John 1:29 calls Jesus as “the Lamb of God who takes away the sin of the world.”
Isaiah 53:6 says, “The Lord has caused the iniquity of us all to fall on him.”


While expiation refers to the removal of our sins, propitiation is the removal of God’s wrath towards us because of sin.

Jesus died on our place to remove the wrath of God that was to be poured out upon us. This was something we deserved for we have offended a holy and righteous God.

But because of His love, He poured all His wrath on His Son at Calvary. He removes His wrath and turns it into favor.

Hebrews 2:17 tells us that Christ made “propitiation for the sins of the people.”
1 John 4:10 tells us that “this is love, not that we loved God, but that He loved us and sent His Son to be the propitiation for our sins.”

The wrath we deserve, Jesus took upon Himself so we don’t suffer its consequences.


While expiation is the removal of our guilt and sin, and propitiation is the removal of God’s wrath, reconciliation is the removal of our alienation from God.

Sin separates us from God. There is a huge wall that divides when we sin against God. But Jesus’ death removed this wall of alienation and, therefore, reconciling us back to God.

Romans 5:10-11 tells us “For if while we were enemies, we were reconciled to God through the death of His Son, much more, having been reconciled, shall we be saved by His life.”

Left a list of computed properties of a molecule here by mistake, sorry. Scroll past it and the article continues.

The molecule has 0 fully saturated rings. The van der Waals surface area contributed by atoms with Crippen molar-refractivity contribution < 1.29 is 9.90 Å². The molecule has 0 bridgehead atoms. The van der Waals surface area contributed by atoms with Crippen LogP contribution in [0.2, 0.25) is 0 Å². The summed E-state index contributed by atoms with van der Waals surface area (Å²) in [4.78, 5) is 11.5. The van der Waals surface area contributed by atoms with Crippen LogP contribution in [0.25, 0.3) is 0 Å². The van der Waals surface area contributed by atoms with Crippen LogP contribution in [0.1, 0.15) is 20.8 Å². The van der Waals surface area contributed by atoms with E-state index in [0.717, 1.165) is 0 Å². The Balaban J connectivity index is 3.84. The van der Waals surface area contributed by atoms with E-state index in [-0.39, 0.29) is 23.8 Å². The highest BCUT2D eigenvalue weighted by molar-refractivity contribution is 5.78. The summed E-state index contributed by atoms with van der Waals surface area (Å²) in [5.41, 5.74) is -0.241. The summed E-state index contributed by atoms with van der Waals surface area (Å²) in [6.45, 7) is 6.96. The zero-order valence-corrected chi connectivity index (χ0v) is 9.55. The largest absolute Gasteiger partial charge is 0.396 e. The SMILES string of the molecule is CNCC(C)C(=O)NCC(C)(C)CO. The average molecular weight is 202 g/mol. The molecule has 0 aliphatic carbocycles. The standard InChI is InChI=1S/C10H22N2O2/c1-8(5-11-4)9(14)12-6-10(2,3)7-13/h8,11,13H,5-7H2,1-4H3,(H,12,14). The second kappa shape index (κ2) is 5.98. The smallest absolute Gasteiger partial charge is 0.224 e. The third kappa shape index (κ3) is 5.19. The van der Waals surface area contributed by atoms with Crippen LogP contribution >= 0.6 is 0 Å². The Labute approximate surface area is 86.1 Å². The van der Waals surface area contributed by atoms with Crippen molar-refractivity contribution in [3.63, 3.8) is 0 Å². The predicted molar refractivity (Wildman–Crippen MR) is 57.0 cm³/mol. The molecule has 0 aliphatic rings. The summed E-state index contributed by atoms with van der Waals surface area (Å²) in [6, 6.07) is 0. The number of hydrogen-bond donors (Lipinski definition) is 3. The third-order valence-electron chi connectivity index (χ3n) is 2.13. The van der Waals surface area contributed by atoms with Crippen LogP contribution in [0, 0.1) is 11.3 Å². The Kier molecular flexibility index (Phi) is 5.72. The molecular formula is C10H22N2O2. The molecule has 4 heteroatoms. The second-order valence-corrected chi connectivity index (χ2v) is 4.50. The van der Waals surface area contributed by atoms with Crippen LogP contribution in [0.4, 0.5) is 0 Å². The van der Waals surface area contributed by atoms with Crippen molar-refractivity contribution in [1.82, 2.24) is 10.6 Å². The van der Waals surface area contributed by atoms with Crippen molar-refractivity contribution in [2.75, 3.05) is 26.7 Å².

All these took place when Jesus suffered, was crucified, died and was buried.
He died so we can have life.
He was wounded so we can be healed.
He was punished so we can be forgiven.
He endured rejection so that we can be accepted by the holy and righteous God.
He was cut off so that we may be joined to the Father.

As the Hebrew writer declares, how great a salvation we have!
Black Saturday is not at all that dark. In fact, it was something necessary for Him to go through so that we can enjoy what we have today.

Rejoice! He is not dead. He is alive. And what He accomplished, He did for you and for me so that we can enjoy a relationship with Him!

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Most will acknowledge that they have offended a holy and righteous God.
Many realize that they haven’t lived a perfect life.
And hordes will admit that they displeased their Creator.

But here’s a question many ask:
Can God not just grant divine amnesty and declare,
“By My authority, I now give you divine pardon!”

Did Jesus really have to come, become like one of us and die a torturous death on the cross?

Some of you might remember, there was a time when the people of God were held in captivity under the rulership of the Egyptians. God always wanted a people of His own but because they were under slavery, they weren’t their own nation.

God was calling them out through Moses but Pharaoh didn’t want to let His people go. To convince Pharaoh that it was He who was calling them out, He had to send 10 plagues to communicate to Pharaoh that Yahweh is the Lord. The last plague was the plague of the first born where all the first born was going to be visited by the angel of death.

But God’s instruction to His people was to get a lamb, cook it as their meal.
Screen Shot 2016-03-25 at 9.03.11 AMHowever, they are to take the blood and wipe it on the doorposts of their homes so that when the angel of death comes, it will recognize the blood of the lamb on the doorposts. As a result, the angel of death will “passover” their home.

It was the last straw that caused Pharaoh to release God’s people from the clutches of the Egyptian hands. From that time on, it became an annual celebration meal of God’s redemption. You could just imagine the first born during that very first Passover meal thinking,